For so many years any, and all, creativeness was done in a spare bedroom, or on the kitchen table. The door to the bedroom could be shut; the kitchen table cleared....This all changed when we built the new Barn. A brand spanking new space dedicated to creating! YAY!

The following pictures don't even do our space justice...but, it's a glimpse inside our perfect craft room, and some of the projects that have already been done:

The Beginning: the room is 10' x 15' with 10' tall walls. The walls are 1" x 4" pine, and the ceiling is corrugated tin. At one end of the room the "working space" was installed.

Now, I want you to keep something in mind as you read this...I did these shelves all by myself. I planned, measured, cut and screwed every single one of these BY MYSELF. That top shelf was a 2' x 10' x 1" solid piece of board. I had to climb the ladder and wedge that board into place, before screwing it into the supports. I did this twice...even though I measured everything accurately, the wall gave me fits. I would get the board up the ladder, and it wouldn't wedge into place. At one time, I really thought I was going to stand on that ladder until someone missed me, and came looking for me! These shelves were a real challenge; that I did manage to conquer. Will I do this again (by myself)...absolutely not! (Edited to add: Never say Never! Read the blog post on the "The Barn: Kitchen")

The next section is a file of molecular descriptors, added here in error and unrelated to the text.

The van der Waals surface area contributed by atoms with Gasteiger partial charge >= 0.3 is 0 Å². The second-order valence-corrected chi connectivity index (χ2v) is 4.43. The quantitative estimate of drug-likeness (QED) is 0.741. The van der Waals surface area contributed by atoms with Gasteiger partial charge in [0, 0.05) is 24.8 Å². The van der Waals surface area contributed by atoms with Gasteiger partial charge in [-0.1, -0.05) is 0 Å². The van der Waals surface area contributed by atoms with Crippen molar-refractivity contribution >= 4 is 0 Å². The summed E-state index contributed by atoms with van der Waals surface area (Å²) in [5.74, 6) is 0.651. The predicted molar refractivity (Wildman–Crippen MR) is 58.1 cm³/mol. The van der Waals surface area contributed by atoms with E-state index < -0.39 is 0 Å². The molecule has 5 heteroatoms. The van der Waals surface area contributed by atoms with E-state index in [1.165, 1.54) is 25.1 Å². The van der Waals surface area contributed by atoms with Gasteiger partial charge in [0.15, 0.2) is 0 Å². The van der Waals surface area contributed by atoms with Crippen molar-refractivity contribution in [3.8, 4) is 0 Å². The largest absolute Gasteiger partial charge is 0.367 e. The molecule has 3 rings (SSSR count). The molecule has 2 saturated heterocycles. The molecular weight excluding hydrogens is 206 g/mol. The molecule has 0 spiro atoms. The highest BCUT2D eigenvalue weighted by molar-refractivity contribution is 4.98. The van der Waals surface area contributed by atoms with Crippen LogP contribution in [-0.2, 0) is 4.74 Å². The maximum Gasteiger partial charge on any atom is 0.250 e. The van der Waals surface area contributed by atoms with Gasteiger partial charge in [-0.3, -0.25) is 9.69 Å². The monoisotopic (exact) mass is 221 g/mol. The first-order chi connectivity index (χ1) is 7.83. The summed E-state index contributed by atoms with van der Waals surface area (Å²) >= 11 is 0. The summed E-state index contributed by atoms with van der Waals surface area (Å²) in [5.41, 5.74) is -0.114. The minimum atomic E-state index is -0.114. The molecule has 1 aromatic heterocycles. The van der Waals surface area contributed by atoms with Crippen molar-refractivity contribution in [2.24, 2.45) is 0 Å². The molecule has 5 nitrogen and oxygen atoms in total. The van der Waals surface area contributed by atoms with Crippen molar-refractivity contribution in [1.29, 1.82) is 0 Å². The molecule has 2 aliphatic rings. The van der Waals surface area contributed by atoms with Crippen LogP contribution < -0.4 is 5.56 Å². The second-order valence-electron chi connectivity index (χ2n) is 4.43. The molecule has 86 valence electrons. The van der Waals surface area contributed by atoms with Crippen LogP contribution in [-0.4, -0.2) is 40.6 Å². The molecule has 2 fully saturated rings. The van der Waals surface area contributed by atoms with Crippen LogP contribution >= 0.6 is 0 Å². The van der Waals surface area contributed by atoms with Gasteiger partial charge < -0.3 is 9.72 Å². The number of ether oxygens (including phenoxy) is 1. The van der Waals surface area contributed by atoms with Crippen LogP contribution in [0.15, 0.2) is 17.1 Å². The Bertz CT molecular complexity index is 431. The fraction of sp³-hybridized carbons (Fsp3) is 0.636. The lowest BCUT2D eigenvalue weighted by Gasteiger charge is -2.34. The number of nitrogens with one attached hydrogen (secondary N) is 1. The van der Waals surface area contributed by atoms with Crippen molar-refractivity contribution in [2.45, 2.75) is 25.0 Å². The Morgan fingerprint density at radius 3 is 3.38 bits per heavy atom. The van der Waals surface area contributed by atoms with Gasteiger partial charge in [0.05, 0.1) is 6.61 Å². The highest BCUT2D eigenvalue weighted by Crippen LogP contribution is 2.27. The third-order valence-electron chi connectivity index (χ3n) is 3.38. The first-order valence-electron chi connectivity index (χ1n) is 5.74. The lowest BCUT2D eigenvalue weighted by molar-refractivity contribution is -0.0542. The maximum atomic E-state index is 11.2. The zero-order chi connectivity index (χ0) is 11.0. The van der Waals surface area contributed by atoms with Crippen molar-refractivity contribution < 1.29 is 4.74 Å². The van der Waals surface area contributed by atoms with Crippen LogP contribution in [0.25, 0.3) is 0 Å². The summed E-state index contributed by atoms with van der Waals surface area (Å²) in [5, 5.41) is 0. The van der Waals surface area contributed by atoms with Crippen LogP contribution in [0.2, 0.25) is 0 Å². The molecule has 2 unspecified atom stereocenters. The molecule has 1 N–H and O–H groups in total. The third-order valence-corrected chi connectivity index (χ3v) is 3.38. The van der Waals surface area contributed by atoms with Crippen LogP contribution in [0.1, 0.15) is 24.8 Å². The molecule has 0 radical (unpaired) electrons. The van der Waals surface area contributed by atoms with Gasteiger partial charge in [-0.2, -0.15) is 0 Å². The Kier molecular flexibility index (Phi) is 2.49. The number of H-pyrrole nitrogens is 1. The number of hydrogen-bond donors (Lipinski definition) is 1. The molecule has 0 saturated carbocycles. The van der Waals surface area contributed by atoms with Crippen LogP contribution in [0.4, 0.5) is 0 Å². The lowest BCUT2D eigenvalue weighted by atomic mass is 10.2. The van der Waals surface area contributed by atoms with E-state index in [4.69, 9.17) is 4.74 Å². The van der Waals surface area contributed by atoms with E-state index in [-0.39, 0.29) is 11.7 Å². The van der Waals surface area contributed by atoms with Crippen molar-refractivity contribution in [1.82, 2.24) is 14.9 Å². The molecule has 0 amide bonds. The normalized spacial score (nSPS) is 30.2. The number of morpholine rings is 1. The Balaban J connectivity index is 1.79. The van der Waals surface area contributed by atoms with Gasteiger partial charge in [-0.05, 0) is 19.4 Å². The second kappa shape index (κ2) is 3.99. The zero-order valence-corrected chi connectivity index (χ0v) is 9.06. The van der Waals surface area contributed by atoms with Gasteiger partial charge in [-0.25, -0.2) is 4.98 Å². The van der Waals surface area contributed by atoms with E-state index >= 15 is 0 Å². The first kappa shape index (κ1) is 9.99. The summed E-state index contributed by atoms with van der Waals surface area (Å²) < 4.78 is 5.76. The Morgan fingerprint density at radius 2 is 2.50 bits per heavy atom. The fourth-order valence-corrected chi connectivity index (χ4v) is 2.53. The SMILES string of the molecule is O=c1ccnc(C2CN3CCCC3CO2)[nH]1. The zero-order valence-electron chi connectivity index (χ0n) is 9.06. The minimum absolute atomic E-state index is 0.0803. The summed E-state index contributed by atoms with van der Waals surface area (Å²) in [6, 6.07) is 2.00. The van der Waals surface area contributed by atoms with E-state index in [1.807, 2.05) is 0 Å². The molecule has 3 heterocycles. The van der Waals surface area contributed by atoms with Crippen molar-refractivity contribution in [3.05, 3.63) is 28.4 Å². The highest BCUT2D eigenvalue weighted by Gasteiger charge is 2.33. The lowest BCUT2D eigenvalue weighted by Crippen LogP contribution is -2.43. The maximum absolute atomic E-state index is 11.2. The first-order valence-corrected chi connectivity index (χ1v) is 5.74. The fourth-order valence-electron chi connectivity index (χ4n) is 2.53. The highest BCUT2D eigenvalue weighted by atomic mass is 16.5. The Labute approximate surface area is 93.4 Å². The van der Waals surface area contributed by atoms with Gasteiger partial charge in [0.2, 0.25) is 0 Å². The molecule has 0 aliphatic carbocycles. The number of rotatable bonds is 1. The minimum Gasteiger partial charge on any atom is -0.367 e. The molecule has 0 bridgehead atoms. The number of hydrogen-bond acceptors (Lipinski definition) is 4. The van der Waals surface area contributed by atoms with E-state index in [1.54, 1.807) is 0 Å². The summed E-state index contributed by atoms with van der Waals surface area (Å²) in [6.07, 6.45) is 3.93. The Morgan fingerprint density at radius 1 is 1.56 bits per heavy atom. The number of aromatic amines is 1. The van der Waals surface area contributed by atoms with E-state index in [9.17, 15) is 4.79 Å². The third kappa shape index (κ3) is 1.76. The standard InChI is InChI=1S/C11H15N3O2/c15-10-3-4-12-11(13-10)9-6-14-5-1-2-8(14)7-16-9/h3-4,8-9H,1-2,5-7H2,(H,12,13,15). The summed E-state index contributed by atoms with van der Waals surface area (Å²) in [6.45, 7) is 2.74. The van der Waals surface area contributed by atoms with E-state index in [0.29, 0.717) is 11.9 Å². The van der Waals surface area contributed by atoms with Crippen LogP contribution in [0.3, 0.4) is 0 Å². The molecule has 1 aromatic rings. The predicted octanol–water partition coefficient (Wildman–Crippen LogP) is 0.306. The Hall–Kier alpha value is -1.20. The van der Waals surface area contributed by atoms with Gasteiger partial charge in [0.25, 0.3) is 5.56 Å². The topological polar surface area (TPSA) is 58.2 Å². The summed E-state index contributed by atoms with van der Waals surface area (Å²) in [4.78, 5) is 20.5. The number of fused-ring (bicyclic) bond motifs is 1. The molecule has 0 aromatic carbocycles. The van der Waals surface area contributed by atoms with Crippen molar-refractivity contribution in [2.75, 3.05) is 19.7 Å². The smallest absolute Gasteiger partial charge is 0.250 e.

Everything is starting to take shape! BUT, those blue plastic totes just did not fit in with the whole rustic/Victorian theme...

The farmhouse table is the first table my husband, and I, ever bought. It was a perfect choice for the new craftroom. The top is small white tiles, and the trim is natural wood to match the walls. I bought "shoe-box" plastic organizers at the dollar store, and labeled them to hold all of our craft supplies.

Wooden "Bushel Baskets" took the places of the blue plastic totes. As well as, providing the perfect space for some of my grandmother's crocheted doilies; they also store fabrics and plenty of silk flowers for future projects.

Craft Room: Ribbon Caddy: Over the years, my sister and I have managed to collect quite a lot of ribbon. Over the years, we have managed to have that ribbon scattered everywhere...from plastic shopping bags to an obscure place in the closet...you name it, we've got ribbon. We really needed a place to keep all that ribbon! Here is one of the first "projects" I created for the new craftroom: A Ribbon Caddy!! I internet-researched a lot of ribbon caddies...nothing even came close to being big enough. We had a 2' x 2' space on the left-hand side of the farmhouse table to accomodate my ribbon caddy. I then proceeded to build the perfect place for all our ribbon:

I will include a more details on the ribbon caddy in another post.

Craft Room: Gift-Wrapping Station: On the other side of the farmhouse table, I wanted something to house all of our gift wrapping supplies.
I will put a more detailed tutorial on the re-purposed Gift Wrapping Cabinet in another post.